This is our daily update of breaking COVID-19 news for Friday, July 17th, 2020. Previous daily updates can be found here, and up-to-date statistics are here.

New York City is in Phase 3 of reopening now, which includes nail salons, tattoo parlors, and massage facilities as well as recreation like tennis and basketball courts; dog runs are also reopening. A look at preparing for the spread of coronavirus is here, and if you have lingering questions about the virus, here is our regularly updated coronavirus FAQ. Here are some local and state hotlines for more information: NYC: 311; NY State Hotline: 888-364-3065; NJ State Hotline: 800-222-1222.

Here's the latest:


5:15 p.m. The city’s Department of Education is joining a lawsuit against U.S.Department of Education Secretary Betsy DeVos and the federal government over changes to distribution of federal CARES Act funding for schools, which could cost New York City public schools at least $53 million.

"President Trump has already botched his response to the COVID-19 pandemic, and now he is threatening to take millions of dollars in aid away from vulnerable students in our public schools," said Mayor Bill de Blasio in a release Friday. "His cruelty knows no bounds. A safe and successful school reopening requires support from all levels of government, not playing politics with our kids. President Trump: we'll see you in court."

The city is joining a suit originally filed by California's and Michigan’s Attorneys General. Hawaii, Maryland, Pennsylvania, Chicago, the Cleveland Municipal School District Board of Education, and the San Francisco Unified School District also announced Friday they are joining the lawsuit, which charges that the federal Department of Education is violating a federal education law called Title I that allocates funding to private and public schools based on the number of low-income students residing in a school district.

The CARES Act allocated $13.2 billion in emergency aid for K-12 schools as the COVID-19 pandemic spread through the country and derailed educational systems. As the country’s largest public school system with 1.1 million students, New York City was slated to receive $717 million under a formula set by Title 1.

DeVos has proposed changing the formula to two different options, both which would result in New York City losing out on millions of dollars of funding: “Under the first option, CARES Act funds would be allocated based on the number of low-income students, but the funds must only be used for schools qualifying for Title I ​funding. This results in a loss of an estimated $100 million for more than 250 non-Title I New York City public schools​ and the disadvantaged students in those schools, and otherwise restricts funding for central services for all public schools” including transportation, facilities maintenance and improvements, school safety, food services and others, according to the mayor’s office.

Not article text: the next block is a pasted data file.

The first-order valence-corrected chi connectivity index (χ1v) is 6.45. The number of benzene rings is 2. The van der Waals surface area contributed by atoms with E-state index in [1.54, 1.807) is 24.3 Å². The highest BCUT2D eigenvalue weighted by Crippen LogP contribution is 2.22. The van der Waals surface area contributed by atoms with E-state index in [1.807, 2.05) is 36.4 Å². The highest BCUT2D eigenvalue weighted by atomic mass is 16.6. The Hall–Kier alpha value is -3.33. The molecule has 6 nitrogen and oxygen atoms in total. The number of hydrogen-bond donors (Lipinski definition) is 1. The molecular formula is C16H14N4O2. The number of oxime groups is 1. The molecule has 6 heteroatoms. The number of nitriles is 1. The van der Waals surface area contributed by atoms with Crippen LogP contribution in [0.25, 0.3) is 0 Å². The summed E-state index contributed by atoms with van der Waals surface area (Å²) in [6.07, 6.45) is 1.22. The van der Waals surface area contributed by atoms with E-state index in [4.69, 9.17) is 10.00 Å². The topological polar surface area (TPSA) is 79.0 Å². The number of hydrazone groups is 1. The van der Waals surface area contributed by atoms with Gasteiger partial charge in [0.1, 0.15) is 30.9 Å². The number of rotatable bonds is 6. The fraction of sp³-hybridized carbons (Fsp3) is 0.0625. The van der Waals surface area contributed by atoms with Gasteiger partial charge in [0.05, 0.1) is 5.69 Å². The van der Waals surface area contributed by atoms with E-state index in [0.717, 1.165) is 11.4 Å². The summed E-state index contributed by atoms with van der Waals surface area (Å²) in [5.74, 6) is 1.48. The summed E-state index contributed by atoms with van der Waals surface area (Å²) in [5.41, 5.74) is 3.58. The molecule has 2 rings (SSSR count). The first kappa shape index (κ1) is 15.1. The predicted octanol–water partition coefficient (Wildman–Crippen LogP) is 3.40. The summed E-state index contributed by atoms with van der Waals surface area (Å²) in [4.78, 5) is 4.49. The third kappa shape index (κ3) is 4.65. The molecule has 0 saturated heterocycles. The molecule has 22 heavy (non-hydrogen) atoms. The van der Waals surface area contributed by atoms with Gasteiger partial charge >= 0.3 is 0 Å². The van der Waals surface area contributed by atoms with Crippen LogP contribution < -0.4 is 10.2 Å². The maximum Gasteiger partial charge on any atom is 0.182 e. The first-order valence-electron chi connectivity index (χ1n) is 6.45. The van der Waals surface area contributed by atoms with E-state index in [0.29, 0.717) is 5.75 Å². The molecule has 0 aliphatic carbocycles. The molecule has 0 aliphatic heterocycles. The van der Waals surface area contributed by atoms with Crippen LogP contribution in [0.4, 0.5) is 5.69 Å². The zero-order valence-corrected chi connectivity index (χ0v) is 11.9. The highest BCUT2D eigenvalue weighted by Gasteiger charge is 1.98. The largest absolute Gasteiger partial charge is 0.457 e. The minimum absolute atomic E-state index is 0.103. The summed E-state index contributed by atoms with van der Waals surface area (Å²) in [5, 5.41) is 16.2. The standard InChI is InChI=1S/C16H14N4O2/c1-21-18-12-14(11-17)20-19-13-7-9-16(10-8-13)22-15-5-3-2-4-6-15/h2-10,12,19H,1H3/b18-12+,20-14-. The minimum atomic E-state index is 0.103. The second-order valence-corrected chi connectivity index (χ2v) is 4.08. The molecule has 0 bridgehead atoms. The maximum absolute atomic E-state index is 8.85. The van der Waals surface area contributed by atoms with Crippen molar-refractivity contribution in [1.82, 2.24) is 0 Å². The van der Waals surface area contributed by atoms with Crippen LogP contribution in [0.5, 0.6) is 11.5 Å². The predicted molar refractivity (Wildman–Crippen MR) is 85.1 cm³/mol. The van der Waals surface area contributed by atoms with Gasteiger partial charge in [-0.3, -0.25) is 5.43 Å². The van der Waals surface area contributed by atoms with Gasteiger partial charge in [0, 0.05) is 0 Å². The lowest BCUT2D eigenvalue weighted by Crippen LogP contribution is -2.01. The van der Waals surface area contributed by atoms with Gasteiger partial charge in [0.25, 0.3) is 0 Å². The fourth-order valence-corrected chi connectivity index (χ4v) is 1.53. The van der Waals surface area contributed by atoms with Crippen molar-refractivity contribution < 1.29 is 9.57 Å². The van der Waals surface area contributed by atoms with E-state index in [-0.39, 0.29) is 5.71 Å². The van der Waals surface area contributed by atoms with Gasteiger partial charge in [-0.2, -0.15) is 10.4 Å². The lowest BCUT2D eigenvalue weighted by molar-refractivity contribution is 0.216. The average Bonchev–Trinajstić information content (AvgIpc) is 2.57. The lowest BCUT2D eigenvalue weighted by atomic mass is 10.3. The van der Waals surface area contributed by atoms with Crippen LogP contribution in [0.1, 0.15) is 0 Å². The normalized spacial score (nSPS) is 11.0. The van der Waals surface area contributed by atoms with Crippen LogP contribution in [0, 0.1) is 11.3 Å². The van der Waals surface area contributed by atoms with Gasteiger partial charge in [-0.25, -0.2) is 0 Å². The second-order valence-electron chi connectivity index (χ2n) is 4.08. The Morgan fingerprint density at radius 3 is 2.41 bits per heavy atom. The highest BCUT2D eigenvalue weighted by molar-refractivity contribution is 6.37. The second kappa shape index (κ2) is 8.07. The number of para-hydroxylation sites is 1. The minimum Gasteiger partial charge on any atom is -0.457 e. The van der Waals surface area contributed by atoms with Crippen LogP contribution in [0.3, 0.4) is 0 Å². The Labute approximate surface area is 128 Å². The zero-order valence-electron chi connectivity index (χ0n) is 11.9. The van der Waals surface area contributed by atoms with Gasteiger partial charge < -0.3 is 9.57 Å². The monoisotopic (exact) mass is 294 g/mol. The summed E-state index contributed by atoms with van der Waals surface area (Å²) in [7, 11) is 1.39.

Under Devos’s second option, states and local school districts would have to distribute CARES Act funds “without regard to​ low-income status or residency of students, as is required under Title I. This would divert approximately $53 million from public to private schools, as more private school students would be counted to determine the private school share,” the mayor’s office said.

Some of New York City’s wealthiest private schools received federal payroll loans despite having millions of dollars in endowments.

“At a time when we should be addressing the needs of our most vulnerable students, the Trump Administration is trying to take millions of dollars in emergency pandemic aid intended to support them and turn it over to private educational institutions already flush with other federal pandemic aid,” said Corporation Counsel James E. Johnson in the release. “This is Robin Hood in reverse.”

Schools Chancellor Richard Carranza blasted the federal government and DeVos’s “utter lack of leadership throughout this crisis” in the release.

“As the largest school district in the nation, we need more—not less—funding from our country’s leaders whose job it is to support public institutions rather than privatization that benefits the privileged few,” he added. “Safe reopening requires all the resources we can get, and we call on the Trump Administration to stop playing politics with our children.”

"We See The Second Wave Building In The Distance," Cuomo Says

4:30 p.m. Governor Andrew Cuomo updated New Yorkers about the latest, encouraging statistics, but lamented about the rest of the country. "We are on a beach and we can see the second wave building in the distance," he said.

New York's positivity rate for Thursday is 0.99 percent. He bragged about New Yorkers' patience and willingness to "reopen smartly" and in phases, by following the science and data. "Look at the states that reopened quickly," referring to Texas, Florida, and other states now experiencing surges in COVID-19 cases.